Lew Childre – It’s All About Speed

Lew’s Speed Merchant ad. Note the company name, Lew Childre & Sanders – not Lew Childre & Sons. 1973 Bassmaster Magazine Fishing Annual.

I was reading through the 1973 Bass Master Fishing Annual and came across an article that piqued my interest about Lew Childre. Of course he’s primarily known for the Speed Spool but he also developed a line of rods, known as the Speed Stick, that was very popular in the 70s and 80s.

This article, though, was about a product I’d never seen in full – the Speed Stick concept. Evidently Lew’s mind never stopped working. He was dissatisfied with the way rods were built and the fact that custom rods took a long time to make. He also felt there had to be something better with respect to rod guides than the heavy carboloy, agate and stainless guides that were put on rods of the day.

Hearing about a new guide material being used in Japan, Childre started working with Fuji Kogyo LTD. and its president Rintaro Ohmura. Ohmura had recently taken polished aluminum oxide, a material used in the space industry for re-entry tiles, and made guide rings out of it. Placing the material in a stainless steel frame, he developed a guide that he used to win Japan’s national surf casting championship.

The material was not only lighter than the contemporary materials, its smooth surface coupled with its heat dissipating properties allowed for further casts and less wear on the line. Not only did line wear decrease, these properties gave the feeling the line was not being slowed down by the guides resulting in longer casts.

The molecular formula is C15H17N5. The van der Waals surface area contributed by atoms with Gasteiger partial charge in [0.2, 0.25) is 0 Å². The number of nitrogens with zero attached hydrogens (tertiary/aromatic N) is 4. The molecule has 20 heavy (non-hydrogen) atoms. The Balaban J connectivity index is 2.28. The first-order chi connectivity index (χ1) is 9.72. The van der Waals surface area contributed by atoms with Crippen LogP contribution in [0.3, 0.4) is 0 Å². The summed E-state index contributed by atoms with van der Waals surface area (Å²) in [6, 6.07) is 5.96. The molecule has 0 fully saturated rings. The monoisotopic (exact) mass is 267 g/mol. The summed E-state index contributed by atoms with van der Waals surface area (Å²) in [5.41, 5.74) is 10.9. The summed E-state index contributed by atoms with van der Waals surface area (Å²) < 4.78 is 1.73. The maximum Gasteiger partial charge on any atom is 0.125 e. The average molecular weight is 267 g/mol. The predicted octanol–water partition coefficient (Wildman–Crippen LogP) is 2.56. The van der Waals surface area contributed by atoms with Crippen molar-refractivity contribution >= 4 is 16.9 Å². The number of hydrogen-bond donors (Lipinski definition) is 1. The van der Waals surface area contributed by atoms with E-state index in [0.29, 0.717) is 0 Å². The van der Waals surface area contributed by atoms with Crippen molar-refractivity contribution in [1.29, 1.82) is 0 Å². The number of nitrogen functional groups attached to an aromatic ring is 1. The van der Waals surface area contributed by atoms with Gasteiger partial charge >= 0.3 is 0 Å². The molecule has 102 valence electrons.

Speed Stick Review from the 1973 Bassmaster Fishing Annual.

With the ring concept proven to Childre, he took it one step further. As stated above, Childre wasn’t happy with the time it took to make rods. He was all about speed.  Speed of casting, speed of making rods.

He took the aluminum oxide ring concept and came up with the idea of making a guide that didn’t need to be wrapped on a blank with thread. Instead, he designed a guide that would slide on a blank and fit exactly where you wanted it by friction.

Again, he didn’t stop here.

Unhappy with the old collet system, he designed a new handle and collet, all made by Fuji, that required no glue. According to Lew’s advertisements, anyone could make a custom rod in 3 minutes using his Lew’s Speed Merchant components.

I remember seeing the old Lew’s Speed Guides as an early rod builder but never had a chance to use them. It didn’t matter because of all the ideas Childre had, this is one of the few that didn’t make it long. He did end up designing a standard line of Speed Sticks, made the old fashioned way by wrapping normal guides on the blank with thread. This line of rods was a hit through the 70s and mid 80s.

The Fuji handle and collet system, though, lived for a number of years becoming the best rod handle made until Ken Wiebe designed a new through-handle design in the mid 80s. Shortly after that, long trigger-grip style handles and longer rods led to the demise of the pistol grip.